It wouldn’t be the first time the City has appeared to protect the corporate interests of MMM at the expense of the public interest. William Pearce, QC, a former senior litigation lawyer for the provincial Ministry of the Attorney General, has been zeroing in on another example. Pearce has years of experience litigating around major construction projects involving public funds and recently stated his concerns about the bridge project to City council. In a letter, Pearce warned the mayor and councillors: “When the decision was made to hold a referendum, MMM Group was asked to provide cost figures for the rehabilitation and replacement options. MMM’s base construction cost figures for the rehabilitation of the existing bridge structures amounted to $36.5 million as compared to Delcan’s base costs of $17.9 million, representing an increase of $18.6 million. No reason was ever provided to explain the increase in rehabilitation costs of over 100 percent. MMM’s estimate for rehabilitation costs should not have been used in the referendum. MMM had a financial interest in the outcome of the referendum. It is a clear case of conflict of interest. If Delcan’s unbiased, undisputed rehabilitation costs had been utilized, the rehabilitation costs that were presented to the electorate would have been $18.6 million less.”
Pearce believes MMM was in a conflict of interest because it had an existing contract to build a new bridge and had a “built-in interest to preserve that contract. If they lost the referendum, they’d lose the work.”
In 2009, MMM and the City had signed a deal in which MMM would get $3.3 million for doing preliminary design and engineering, procurement and project management for a bridge with rail on it that was going to be finished by March, 2011.
Yet the City allowed them to oversee the cost-estimating process for both rehabilitation and a new bridge.
The value of MMM’s “built-in interest to preserve that contract” is only now becoming clear. On November 19 the City announced it had “a new contract agreement with MMM.” City spokesperson Katie Josephson wrote, “MMM Group has been the primary engineering consultant since 2009 and will continue to provide all professional engineering services through to the completion of the project.” Josephson put the value of the new contract at $9.1 million. Records obtained from the City through FOI requests show MMM had been paid about $5 million before the new contract was announced. The City has yet to release details of the new contract, but it appears MMM’s total take from the project will now amount to roughly $14 million.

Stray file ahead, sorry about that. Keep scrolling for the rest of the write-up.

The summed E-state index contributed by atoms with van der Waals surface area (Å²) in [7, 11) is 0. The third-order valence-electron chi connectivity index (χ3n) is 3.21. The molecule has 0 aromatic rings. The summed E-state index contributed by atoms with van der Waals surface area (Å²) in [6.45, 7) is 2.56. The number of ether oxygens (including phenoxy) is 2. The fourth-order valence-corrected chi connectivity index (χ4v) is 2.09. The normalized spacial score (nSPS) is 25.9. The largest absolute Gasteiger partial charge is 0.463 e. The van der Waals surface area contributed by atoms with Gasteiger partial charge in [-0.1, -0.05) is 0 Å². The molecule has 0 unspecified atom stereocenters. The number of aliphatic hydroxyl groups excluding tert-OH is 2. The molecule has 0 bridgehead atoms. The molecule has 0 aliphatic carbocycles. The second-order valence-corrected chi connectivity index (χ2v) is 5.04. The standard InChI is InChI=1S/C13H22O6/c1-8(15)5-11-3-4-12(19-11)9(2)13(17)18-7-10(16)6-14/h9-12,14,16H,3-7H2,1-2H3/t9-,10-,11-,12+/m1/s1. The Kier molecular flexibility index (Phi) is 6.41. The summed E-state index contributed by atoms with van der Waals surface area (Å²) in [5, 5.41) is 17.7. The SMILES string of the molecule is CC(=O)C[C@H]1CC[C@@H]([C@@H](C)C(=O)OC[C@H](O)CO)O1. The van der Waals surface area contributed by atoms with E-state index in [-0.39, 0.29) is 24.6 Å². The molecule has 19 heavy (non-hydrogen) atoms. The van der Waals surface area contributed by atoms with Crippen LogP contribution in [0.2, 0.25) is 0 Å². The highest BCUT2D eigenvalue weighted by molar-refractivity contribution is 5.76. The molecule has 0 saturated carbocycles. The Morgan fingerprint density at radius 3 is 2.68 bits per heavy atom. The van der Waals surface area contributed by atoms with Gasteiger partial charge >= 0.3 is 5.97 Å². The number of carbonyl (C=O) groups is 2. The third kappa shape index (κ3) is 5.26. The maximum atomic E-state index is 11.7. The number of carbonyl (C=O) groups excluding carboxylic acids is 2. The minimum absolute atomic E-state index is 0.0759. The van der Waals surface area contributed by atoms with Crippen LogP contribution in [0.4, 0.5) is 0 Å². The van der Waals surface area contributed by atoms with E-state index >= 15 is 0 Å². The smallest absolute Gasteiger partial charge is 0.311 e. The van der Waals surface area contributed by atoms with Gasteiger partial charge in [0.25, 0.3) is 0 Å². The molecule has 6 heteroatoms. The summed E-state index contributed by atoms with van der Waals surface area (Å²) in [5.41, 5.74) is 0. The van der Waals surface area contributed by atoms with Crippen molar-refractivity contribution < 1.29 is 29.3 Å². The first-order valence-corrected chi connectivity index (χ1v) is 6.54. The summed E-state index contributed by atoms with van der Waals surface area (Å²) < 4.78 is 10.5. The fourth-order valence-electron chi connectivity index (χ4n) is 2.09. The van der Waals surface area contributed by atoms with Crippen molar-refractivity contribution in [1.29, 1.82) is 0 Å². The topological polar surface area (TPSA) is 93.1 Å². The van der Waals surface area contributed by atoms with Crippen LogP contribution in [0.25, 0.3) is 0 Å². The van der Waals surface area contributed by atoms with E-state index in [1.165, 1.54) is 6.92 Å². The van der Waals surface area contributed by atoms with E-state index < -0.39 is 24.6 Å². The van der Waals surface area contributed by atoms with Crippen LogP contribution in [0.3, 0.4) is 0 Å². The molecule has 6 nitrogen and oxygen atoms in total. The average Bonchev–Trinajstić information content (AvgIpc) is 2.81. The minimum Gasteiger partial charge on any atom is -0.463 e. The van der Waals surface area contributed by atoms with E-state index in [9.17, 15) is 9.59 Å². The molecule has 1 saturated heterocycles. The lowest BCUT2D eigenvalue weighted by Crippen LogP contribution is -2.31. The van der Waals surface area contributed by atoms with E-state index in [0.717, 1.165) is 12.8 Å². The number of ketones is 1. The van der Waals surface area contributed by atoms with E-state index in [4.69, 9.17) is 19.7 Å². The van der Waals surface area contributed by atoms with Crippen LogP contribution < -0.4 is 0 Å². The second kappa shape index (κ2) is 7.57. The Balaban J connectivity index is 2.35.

This, too, appears to be a case where the City has acted to protect MMM’s interests at the expense of the public interest.
Pearce’s letter offered councillors a way of rectifying the situation: “If council is satisfied that the results of the referendum are unreliable...council is at liberty to disregard the referendum by reason of section 83 (2) of the Community Charter which makes it clear that the results of the referendum are not binding on council. It is respectfully submitted that council should push the pause button and reconsider the rehabilitation option before approving an unnecessary expenditure of taxpayer money on a new bridge.”
Pearce’s letter to council also observes that the removal of the railway bridge opens up an unexpected opportunity that hadn’t previously been recognized. It’s now possible to cantilever a bicycle/pedestrian trailway off the north side of the very robust highway bridge, which Pearce suggests would cost in the neighborhood of $3 million.
With the cost of a rehabilitation greatly reduced now that the railway bridge is gone, and with the addition of a cantilevered bicycle/pedestrian trailway, Pearce calculates “taxpayers could save up to $67.7 million if council were to change its mind and adopt the rehabilitation option. Council does not have to await a decision of the court that the [referendum-approved] loan authorization bylaw is invalid.”
In an interview conducted before Christmas, Pearce told Ross Crockford, director of the watchdog group JohnsonStreetBridge.org, “The party’s over, guys—you can’t just build new things because they’re nice to have. The taxpayers are going to be furious when they find out about these facts. The City has a duty to reconsider this whole thing right now.”
But members of the pro-replacement majority on council—Chris Coleman, Dean Fortin, Charlayne Thornton Joe, Pam Madoff and Marianne Alto—have all sleep-walked through the entire bridge nightmare so far, and there’s little reason to hope that either Pearce’s or Singleton’s letters will wake any of them up.
David Broadland is the publisher of Focus.